Hyundai has confirmed that it will build three more electric cars to be introduced under a dedicated Ioniq series starting from 2021.
The Ioniq currently sells as a fastback electric car as well as with a hybrid (HEV) and plug-in hybrid (PHEV) drivetrain in Australia, although the pure electric form has proven the preferred version for consumers, selling more than double all HEV and PHEV models combined.
As The Driven noted in a recent article on electric vehicle efficiency, it is the cheapest electric vehicle to run in Australia, on par with the Tesla Model 3 per 100km driven.
The Ioniq’s success, which came out of Hyundai’s eponymous eco-mobility program, has now prompted the South Korean car maker to brand an entire series under the name, which it says is a fusion of “ion” and “unique”.
Numbering the Ioniq series with even numbers for sedans and odd numbers for SUVs, the first to join the original Ioniq will be the Ioniq 5 in 2021.
The Ioniq 5 will be a mid-sized crossover SUV that will draw from the Hyundai 45, a retro-inspired yet futuristic electric car concept based on its very first concept car, the 1974 Pony coupé.
Hyundai says the Ioniq 5 will keep the 45’s matrix of pixel-like LED lights to create a distinctive design edge that will define the series.
The Ioniq 5 will be followed by the Ioniq 6 in 2022, which will be a sleek, aerodynamic sedan drawn from the car maker’s most recent concept, the Hyundai Prophecy.
In 2024, a fourth Ioniq 7 model will come forth in the form of a large SUV.
All vehicles will be built on a dedicated electric vehicle “global modular platform” that Hyundai has dubbed the E-GMP.
It will allow the brand to implement what it calls a “smart living space”, characterised by “highly adjustable seats, wireless connectivity and unique features such as a glove box designed as drawers,” the company says.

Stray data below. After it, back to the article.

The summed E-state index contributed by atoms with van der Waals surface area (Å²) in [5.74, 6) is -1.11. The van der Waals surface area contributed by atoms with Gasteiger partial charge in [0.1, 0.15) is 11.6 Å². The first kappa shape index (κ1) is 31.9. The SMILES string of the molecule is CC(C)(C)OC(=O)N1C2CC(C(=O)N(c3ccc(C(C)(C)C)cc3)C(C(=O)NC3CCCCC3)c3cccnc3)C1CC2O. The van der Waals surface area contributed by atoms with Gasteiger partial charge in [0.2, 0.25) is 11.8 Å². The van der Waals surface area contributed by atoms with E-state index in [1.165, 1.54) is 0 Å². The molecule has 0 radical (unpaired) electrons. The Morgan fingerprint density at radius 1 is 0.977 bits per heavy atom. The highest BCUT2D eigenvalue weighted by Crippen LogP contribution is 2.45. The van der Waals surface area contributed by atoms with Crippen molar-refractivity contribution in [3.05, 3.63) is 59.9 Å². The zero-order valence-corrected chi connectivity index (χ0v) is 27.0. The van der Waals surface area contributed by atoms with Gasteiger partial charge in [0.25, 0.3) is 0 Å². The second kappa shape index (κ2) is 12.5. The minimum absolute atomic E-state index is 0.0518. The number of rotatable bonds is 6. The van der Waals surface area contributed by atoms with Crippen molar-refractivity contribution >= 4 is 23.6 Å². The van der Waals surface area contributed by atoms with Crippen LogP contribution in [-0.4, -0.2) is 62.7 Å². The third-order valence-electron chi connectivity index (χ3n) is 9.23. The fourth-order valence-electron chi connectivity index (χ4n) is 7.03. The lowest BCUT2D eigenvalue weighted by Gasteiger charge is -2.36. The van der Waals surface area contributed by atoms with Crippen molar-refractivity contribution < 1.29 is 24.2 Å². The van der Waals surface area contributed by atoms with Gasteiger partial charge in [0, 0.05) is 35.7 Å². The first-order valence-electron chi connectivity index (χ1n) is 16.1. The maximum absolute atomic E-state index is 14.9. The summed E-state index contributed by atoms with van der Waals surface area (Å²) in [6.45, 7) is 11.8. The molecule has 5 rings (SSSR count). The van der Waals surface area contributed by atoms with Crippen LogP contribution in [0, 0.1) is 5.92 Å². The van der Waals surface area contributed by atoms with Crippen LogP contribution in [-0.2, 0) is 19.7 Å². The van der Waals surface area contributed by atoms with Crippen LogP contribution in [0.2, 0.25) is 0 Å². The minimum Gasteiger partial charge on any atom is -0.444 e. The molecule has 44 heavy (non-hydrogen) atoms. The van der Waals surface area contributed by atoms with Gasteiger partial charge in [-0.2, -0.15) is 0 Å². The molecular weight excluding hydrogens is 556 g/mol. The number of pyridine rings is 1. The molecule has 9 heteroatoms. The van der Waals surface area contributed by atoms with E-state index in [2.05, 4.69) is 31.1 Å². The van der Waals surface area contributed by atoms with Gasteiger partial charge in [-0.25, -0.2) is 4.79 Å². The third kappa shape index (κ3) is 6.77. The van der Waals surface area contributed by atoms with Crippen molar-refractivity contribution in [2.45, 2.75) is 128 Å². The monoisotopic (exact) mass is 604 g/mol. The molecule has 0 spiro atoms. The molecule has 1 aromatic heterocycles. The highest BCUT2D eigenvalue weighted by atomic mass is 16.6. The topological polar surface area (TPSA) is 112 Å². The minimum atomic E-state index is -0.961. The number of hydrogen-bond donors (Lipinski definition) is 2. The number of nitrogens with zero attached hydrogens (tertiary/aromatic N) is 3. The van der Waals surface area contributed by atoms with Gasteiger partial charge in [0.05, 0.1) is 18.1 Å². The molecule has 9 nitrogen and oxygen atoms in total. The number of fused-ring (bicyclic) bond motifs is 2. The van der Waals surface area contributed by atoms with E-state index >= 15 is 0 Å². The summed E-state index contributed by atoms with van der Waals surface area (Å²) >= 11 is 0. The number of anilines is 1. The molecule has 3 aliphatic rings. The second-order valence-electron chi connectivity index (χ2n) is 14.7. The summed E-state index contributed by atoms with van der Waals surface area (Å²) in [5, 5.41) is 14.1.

The announcement of the new models will help the car maker fulfill its goal of claiming 10% of the global electric vehicle market by 2025 with 1 million electric vehicle sales.
Of this 1 million sales, Hyundai itself is aiming for 560,000 of these to be battery electric vehicles, with additional sales from Kia and Genesis, in addition to hydrogen fuel cell vehicle sales.
“The Ioniq brand will change the paradigm of EV customer experience,” said Wonhong Cho, executive VP and global chief marketing officer at Hyundai Motor Company, in a statement.
“With a new emphasis on connected living, we will offer electrified experiences integral to an eco-friendly lifestyle.”
There is no timeline as yet for introduction in Australia, but based on the Ioniq which was first released in 2016 and made it to Australia in late 2018, expect a two year lag from overseas to local launch.
Bridie Schmidt is lead reporter for The Driven, sister site of Renew Economy. She specialises in writing about new technology and has been writing about electric vehicles for two years. She has a keen interest in the role that zero emissions transport has to play in sustainability and is co-organiser of the Northern Rivers Electric Vehicle Forum.